Sometimes auto-biographical, painfully realistic, hilariously funny and supernaturally unsettling, it is a real pleasure to collaborate with Conor on his work. These six productions, directed with incisive clarity by Conor or with the gentle accuracy of Ian Rickson, are all completely different. The characters in a starkly lit life are teetering on the edge of an ever present darkness; often down stage centre if Jim Norton’s got anything to do with it! The humour and theatricality of Conor’s stories demand an actor’s self knowing relationship with an audience that creates a warmth and a feeling of what its like to be alive in the world. A sort of dream.
2006: National Theatre / 2007: The Booth Theatre (Broadway), directed by Conor McPherson
The bleak realism of the play was enhanced by an actual floor that was taken out of my partner’s Mother’s house, a real floor showing all the layers of time; an excavation of lino from 1900 up until the late 1980’s.
At moments the light from the doorway at the back of the set penetrated the room, giving a sense of being inside a pre Christian tomb like Newgrange.
The costume drawings plot the narrative of the story but in fittings that is altered according to what the actor is rehearsing and evolving.
1997: The Royal Court Theatre, directed by Ian Rickson
This is my favourite Conor McPherson story. We visited pubs around Sligo and Leitrim: I drew the plan of the pub as we sat there and idiosyncratic moments around the bar itself. The evidence of this type of research trip can therefore directly be seen in the atmosphere and detail of the set. It had an installation feel and purposefully rough around the edges with a great deal of darkness over head reflecting the pitch black skies above a rural Ireland without streetlights, which contrasts with the intimate warmth of human contact.
opens the newly refurbished Royal Court Theatre, 2000, directed by Ian Rickson.
The setting was an Undertaker’s office in Dublin. Again, an installation rather than a set, taking fragments and experiences of an actual visit to a Dublin funeral home.
at the Royal Court theatre 2004 & the Gate Theatre Dublin 2004 directed by Conor McPherson
Shining City is set in an office in Dublin. The design challenge was inventing the appearance of the spirit of a dead woman. When the ghost materialised you could feel the chilling realisation of it sweep across the audience from the stalls to the back of the theatre where people would cry out and scream in alarm.
at the Gate theatre Dublin 2009, directed by Conor McPherson
Daphne Du Maurier’s epic tale adapted by Conor, was set in one room of a house on the coast of Ireland. Three strangers camp out in the abandoned property and become beseiged by the Birds. The room is now a fortress while the seige slowly drives the occupants insane.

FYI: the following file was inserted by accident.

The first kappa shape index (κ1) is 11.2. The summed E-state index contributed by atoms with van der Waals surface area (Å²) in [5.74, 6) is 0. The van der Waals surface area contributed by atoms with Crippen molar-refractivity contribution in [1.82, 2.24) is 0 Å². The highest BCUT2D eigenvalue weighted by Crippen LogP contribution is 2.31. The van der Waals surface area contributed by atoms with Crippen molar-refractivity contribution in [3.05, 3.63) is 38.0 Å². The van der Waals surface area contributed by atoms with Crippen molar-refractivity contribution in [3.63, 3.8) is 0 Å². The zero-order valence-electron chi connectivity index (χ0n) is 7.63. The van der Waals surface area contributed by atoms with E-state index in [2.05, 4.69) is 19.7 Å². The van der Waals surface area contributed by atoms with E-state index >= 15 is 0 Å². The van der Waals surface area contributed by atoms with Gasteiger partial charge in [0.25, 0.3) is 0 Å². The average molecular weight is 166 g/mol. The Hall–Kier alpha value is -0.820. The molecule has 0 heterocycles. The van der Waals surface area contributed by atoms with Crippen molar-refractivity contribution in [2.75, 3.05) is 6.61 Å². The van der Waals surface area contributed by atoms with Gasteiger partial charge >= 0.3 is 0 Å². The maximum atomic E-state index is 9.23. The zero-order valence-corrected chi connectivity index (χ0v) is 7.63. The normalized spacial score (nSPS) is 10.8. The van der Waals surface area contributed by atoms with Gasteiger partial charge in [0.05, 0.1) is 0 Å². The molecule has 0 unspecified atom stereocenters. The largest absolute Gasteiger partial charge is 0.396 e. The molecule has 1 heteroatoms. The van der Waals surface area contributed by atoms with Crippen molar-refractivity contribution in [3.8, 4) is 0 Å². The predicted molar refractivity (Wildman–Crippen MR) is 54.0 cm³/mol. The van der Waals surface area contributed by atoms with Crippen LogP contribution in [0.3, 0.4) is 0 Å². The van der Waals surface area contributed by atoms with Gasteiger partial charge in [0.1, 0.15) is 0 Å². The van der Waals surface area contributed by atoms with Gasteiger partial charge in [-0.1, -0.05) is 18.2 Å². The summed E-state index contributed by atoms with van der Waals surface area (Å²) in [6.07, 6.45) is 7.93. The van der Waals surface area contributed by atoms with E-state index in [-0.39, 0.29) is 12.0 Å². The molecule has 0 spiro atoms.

at the National theatre 2011, directed by Conor McPherson:
Conor’s unnerving tale is set in 1822 in a room of a deteriorating post colonial mansion, pinned together by debt and 19th Century acroprops.
Overhead in the darkness is a full canopy of leaves shifting and murmuring in the breeze. The house is surrounded by the ruin and starvation of a dependant rural population; whilst inside a young woman is possessed by evil spirits and duly exorcised by a charismatic healer. The outcome is catastrophic.
All production images © Helen Warner
“Rae Smith’s evocation of Ian’s spartan office and Mark Henderson’s lighting add, in McPherson’s own production, to the magnetic eeriness of a play that suggests there are more things in heaven and earth than are dreamt of in our modern materialist philosophy.”
Michael Billington, The Guardian
“Every aspect of this production glows with verisimilitude, starting with Rae Smith’s perfectly shabby costumes and set, which happily features one of the saddest Christmas trees ever seen.”
Ben Brantley, The New York Times
“Rae Smith’s set is inspired, a scuffed brown bar surrounded by darkness, at once thoroughly lived-in and mournfully bleak.”
Kate Bassett, The Daily Telegraph
“Rae Smith’s fine design, often spookily lit with flickering candles, brilliantly evokes the decayed country house”
Charles Spencer, The Daily Telegraph
“Rae Smith’s design, gorgeously mildewed and crumbling, smartly keeps you on edge with periphery shadows. A moonlit pot plant and a flickering candle, so far stage right they’re actually in the wings, repeatedly catch your eye to harvest goosebumps aplenty.”
“Beautifully designed by Rae Smith”
Colin Murphy, Irish Independent
“McPherson keeps us on the edge of our seat too, with piecemeal visual revelations. Even Rae Smith’s declining grand set is revealed to us inch by inch with the curtains’ slow withdrawal in the opening scene.”
Sara Keating, The Irish Times